On-going applications of Shewanella species in microbial electrochemical system for bioenergy, bioremediation and biosensing

  • Long Zou
  • Yun-hong Huang
  • Zhong-er LongEmail author
  • Yan QiaoEmail author


Microbial electrochemical system (MES) has attracted ever-growing interest as a promising platform for renewable energy conversion and bioelectrochemical remediation. Shewanella species, the dissimilatory metal reduction model bacteria with versatile extracellular electron transfer (EET) strategies, are the well-received microorganisms in diverse MES devices for various practical applications as well as microbial EET mechanism investigation. Meanwhile, the available genomic information and the unceasing established gene-editing toolbox offer an unprecedented opportunity to boost the applications of Shewanella species in MES. This review thoroughly summarizes the status quo of the applications of Shewanella species in microbial fuel cells for bioelectricity generation, microbial electrosynthesis for biotransformation of valuable chemicals and bioremediation of environment-hazardous pollutants with synoptical discussion on their EET mechanism. Recent advances in rational design and genetic engineering of Shewanella strains for either promoting the MES performance or broadening their applications are surveyed. Moreover, some emerging applications beyond electricity generation, such as biosensing and biocomputing, are also documented. The challenges and perspectives for Shewanella-based MES are also discussed elaborately for the sake of not only discovering new scientific lights on microbial extracellular respiratory but also propelling practical applications.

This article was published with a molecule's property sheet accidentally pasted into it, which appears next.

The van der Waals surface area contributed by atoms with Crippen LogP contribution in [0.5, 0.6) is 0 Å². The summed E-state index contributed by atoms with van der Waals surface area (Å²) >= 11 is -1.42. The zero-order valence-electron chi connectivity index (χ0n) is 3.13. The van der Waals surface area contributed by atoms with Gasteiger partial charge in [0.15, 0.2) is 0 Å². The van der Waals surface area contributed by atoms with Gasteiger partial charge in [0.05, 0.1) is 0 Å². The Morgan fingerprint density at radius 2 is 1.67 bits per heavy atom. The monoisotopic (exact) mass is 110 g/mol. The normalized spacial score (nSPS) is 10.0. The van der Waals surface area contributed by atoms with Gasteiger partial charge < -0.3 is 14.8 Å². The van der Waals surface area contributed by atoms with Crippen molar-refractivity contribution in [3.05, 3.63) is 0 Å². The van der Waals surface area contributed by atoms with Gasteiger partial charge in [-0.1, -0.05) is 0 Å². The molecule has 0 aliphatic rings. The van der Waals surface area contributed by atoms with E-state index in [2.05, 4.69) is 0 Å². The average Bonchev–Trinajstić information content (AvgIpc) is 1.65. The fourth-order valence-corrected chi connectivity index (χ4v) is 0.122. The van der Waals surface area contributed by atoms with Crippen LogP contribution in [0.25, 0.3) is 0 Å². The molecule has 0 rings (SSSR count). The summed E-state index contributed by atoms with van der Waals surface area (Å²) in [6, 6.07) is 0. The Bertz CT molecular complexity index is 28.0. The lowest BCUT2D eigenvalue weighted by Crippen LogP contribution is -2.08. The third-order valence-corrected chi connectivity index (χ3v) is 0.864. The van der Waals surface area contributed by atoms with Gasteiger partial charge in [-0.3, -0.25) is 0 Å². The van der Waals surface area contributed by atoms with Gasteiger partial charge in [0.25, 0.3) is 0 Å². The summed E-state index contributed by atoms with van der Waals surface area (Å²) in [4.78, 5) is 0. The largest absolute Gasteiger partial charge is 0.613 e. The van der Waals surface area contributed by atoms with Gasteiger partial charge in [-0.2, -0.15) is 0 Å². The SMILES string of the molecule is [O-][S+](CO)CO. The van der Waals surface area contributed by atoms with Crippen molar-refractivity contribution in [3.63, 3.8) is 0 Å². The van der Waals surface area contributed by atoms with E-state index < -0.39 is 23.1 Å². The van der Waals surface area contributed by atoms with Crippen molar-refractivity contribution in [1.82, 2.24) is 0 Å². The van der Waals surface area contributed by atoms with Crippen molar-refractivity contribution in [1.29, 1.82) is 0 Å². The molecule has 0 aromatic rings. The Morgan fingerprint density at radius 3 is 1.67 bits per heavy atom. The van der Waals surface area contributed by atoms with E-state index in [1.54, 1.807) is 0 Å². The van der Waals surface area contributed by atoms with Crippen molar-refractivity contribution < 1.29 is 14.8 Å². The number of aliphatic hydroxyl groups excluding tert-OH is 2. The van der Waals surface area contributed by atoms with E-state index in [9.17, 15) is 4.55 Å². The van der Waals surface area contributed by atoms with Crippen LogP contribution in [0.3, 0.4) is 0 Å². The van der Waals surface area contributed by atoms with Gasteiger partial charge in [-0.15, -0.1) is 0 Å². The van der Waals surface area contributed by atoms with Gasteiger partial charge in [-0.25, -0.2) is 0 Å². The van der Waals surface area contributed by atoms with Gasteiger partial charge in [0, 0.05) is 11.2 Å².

Graphical abstract


Shewanella Extracellular electron transfer Microbial fuel cell Microbial electrosynthesis Bioelectrochemical remediation Biosensing